Meme – Find a Partner
Exceptional innovation is seldom the product of just one heart.
Bill Gates and Paul Allen met in high school and over the years collaborated, joining their skills and enthusiasm, until they had built 20th Century’s most successful software company. They are not alone. The list of innovative partnerships is impressive:
- Steve Jobs and Steve Wozniak – Apple
- Ben Cohen and Jerry Greenfield – Ice Cream
- Orville and Wilbur Wright – Heavier than Air Flight
- Bill Hewlett and David Packard – HP
- Sam, Jack, Albert, and Harry Warner – Warner Bros. Studios.
- Larry Page and Sergey Brin – Google
There is a reason for this. Innovative action is hard to do by yourself. Partnerships make effectively deal with some of innovation’s biggest challenges. A partnership of unique skills but shared passion is:
- More Creative – Partnerships have a substantial creative advantage over lone wolf individuals. Different perspectives interact. When ideas are challenged, more effective and original solutions results.
- More Talented – Problems and opportunities are wildly multi-disciplinary. The best partnerships blend compatible … but different … people, providing a portfolio of different skills and dispositions to use when confronting complex and changing challenges.
- More Resilient – Creative change is a rollercoaster. Partnership allows passion and enthusiasm to be shared and multiply. Conversely partners can also help pull each other through individual moments of disappointment and frustration.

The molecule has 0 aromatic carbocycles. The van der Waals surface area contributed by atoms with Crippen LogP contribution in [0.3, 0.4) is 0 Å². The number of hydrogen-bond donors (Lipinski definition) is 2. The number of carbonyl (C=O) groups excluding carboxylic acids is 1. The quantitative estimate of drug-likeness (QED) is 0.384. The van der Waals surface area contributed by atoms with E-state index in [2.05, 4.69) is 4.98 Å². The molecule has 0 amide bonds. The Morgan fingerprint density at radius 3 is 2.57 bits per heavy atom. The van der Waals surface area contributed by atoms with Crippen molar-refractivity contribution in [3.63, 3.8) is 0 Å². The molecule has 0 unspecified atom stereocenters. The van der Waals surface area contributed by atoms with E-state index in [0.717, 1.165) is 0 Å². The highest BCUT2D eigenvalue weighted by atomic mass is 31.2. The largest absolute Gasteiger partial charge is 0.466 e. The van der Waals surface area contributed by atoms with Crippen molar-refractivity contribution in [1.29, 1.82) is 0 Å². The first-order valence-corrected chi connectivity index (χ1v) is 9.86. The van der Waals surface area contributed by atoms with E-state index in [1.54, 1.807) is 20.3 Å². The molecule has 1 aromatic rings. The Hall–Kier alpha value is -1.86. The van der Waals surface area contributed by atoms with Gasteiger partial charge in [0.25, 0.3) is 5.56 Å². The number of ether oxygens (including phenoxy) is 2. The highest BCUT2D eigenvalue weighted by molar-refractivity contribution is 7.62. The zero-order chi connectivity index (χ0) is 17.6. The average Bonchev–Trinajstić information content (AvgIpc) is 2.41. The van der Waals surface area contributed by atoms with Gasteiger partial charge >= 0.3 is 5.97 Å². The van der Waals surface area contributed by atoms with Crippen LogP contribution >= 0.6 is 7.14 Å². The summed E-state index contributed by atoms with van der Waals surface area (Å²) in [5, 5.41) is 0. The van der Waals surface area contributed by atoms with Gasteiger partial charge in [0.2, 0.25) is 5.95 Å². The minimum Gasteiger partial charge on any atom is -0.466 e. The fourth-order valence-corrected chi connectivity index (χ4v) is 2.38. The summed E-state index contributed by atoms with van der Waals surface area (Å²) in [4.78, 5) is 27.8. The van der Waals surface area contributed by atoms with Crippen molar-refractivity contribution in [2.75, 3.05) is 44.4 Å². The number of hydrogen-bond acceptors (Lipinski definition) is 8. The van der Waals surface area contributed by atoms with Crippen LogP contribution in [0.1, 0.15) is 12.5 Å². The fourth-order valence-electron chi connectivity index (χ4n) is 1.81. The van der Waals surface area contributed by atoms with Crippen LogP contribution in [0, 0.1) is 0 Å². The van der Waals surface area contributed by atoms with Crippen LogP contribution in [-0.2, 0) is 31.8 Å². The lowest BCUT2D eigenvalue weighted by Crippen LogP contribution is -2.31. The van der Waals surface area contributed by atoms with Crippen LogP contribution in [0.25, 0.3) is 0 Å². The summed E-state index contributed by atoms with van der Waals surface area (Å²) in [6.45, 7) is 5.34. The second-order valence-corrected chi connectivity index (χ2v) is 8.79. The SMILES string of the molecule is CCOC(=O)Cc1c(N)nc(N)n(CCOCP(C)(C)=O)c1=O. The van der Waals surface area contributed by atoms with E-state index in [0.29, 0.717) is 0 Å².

- More Powerful – Trusted partners at the top provide senior level bandwidth. Leveraging shared insights and vision, decisions can be made and actions taken without being constrained by a single person’s time and energy.
Innovation works better when there is a close trusted team at the top. Be careful of potential pitfalls. You should both share a core vision. Partners in innovation are close to being in a marriage. Its important to be traveling in the same direction.
At the same time, some of the greatest value from a partnership is lost if the individuals are clones of each other. A great partnership brings together strong, but different, talents and perspectives.
Don’t go it alone. Find a fellow traveler.
- Can our project solve a critical problem for someone? Do they know that?
- With some tweaks, extensions, or reuse, are there other enterprise problems we can solve?
- Can we use our project to step in and fill the gaps between other projects?
- Are we listed as a critical dependency on the projects we integrate?
- Will our timelines allow us to play the role of savior or connector on other people’s projects? If not, can we pull pieces ahead that would do the job?
- Who stands to gain glory and recognition from our project? Can we convince them to make our success part of their organization’s official goal?